It wasn’t a quick process, but very effective, especially for soaking off stuck on dirt, and from a sensory perspective it was lovely to both have our hands in warm soapy water together. I doubt from a virus prevention perspective it would be anywhere near as efficient as washing under running water as we’ve all been told to do, but if the person is immobile and it’s not possible to get them to a basin it would be better than no hand washing at all.
For a person with dementia who dislikes the feeling of water, hand sanitiser (with alcohol) is an alternative to hand washing. Sanitiser is, though, in short supply and I’ve had zero success finding any of this for our household.
Help! How do we self-isolate?
Many people with dementia will be living with other conditions like heart or lung problems that make them particularly at risk from coronavirus, or indeed their age will be a risk-factor. Avoiding developing this virus is by far the best policy, but self-isolation carries many challenges for a person who is already confused and frightened. My tips to support each other include:
- Avoid an overload of tension and a desire to ‘get out’ from all members of a household by having a consistent routine and lots of things to focus on each day.
- Support a person with dementia to engage in hobbies they like or indeed to try new activities. If you need materials to support hobbies or activities, look online to see what can be delivered. Stores like Hobbycraft offer home delivery, but it will take longer than usual for your items to arrive (and of course there are lots of other arts and crafts websites too).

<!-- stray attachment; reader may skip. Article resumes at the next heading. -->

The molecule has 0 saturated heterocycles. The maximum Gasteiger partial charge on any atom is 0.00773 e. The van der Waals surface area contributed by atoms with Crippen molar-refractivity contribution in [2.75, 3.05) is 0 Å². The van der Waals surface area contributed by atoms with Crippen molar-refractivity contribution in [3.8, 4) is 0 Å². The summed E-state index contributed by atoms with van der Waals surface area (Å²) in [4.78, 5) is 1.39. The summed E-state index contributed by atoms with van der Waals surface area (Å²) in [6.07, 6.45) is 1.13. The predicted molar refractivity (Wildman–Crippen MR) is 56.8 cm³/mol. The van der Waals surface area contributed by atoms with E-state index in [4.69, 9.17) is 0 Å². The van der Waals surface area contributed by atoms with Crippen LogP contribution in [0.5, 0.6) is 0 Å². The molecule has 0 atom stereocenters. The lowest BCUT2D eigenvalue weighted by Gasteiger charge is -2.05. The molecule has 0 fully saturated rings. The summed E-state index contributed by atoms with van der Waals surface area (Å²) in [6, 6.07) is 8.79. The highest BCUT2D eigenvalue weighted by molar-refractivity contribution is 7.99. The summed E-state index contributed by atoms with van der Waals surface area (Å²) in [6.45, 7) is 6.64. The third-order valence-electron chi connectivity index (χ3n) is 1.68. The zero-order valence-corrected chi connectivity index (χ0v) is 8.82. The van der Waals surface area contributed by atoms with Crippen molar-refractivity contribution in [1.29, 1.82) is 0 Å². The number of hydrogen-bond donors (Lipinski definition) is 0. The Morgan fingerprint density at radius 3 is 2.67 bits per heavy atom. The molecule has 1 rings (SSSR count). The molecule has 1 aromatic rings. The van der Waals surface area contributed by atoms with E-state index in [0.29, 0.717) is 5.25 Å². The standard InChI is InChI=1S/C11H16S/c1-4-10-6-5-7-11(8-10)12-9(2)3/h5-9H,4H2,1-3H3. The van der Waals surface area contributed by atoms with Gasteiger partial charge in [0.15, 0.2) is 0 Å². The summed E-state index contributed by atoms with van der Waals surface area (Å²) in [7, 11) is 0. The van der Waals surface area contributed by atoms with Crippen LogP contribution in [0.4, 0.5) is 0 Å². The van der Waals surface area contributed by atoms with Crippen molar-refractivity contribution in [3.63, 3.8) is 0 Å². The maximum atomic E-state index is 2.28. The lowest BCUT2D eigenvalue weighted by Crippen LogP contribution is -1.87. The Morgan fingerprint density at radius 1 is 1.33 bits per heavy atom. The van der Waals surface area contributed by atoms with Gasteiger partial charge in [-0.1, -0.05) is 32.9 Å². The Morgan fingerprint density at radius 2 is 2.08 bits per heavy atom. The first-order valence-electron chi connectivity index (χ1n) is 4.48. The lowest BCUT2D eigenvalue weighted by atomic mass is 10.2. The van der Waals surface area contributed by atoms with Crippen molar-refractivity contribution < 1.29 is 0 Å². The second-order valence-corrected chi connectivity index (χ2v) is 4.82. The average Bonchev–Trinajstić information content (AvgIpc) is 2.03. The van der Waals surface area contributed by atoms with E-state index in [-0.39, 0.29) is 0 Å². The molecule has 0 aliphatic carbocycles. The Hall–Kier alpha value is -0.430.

- An internet connection can be invaluable in terms of being able to keep in touch with family and friends via video calls or messaging, and so many services - like singing groups or exercises classes - are now being streamed online. These are at set times and are brilliant for helping to add structure to a day at home. Some other examples to try:
- Join the fabulous Wendy Mitchell for her ‘Web with Wendy’ sessions (the next sessions are 31 March and 2 April). Wendy says of these sessions: “I would like to invite you to a virtual cuppa on the web to discuss anything and everything....no questions out of bounds....”
- Participate in laughter yoga, designed to put a smile on participants faces during these testing times. Find out more about Everybody Laugh Together on their Facebook page.
- Try some of the numerous virtual tours of museums, galleries, gardens and so much more in the UK and abroad. Do an internet search for the type of virtual tour you are interested in and be immersed in another world.
- You could also consider modifying some of the things we’ve been asked to do as a family:
- We’ve had requests for our daughter’s artwork to be sent to some of my care home clients - there is no reason why adult artwork wouldn’t be just as gratefully received.
- My writing skills are being requested for everything from pen-pal services to life story research. Again, there is no reason why a person living with dementia at home, supported by their partner or family, couldn’t become a pen-pal for a person in a care home and mutually reminisce together.
Next month I will look more in-depth at how families can cope when their loved one is in a care home in isolation. Until then:
- Keep safe
- Stay at home
- Keep your distance from others
- Don’t panic buy
- Look after yourselves
- And stay well.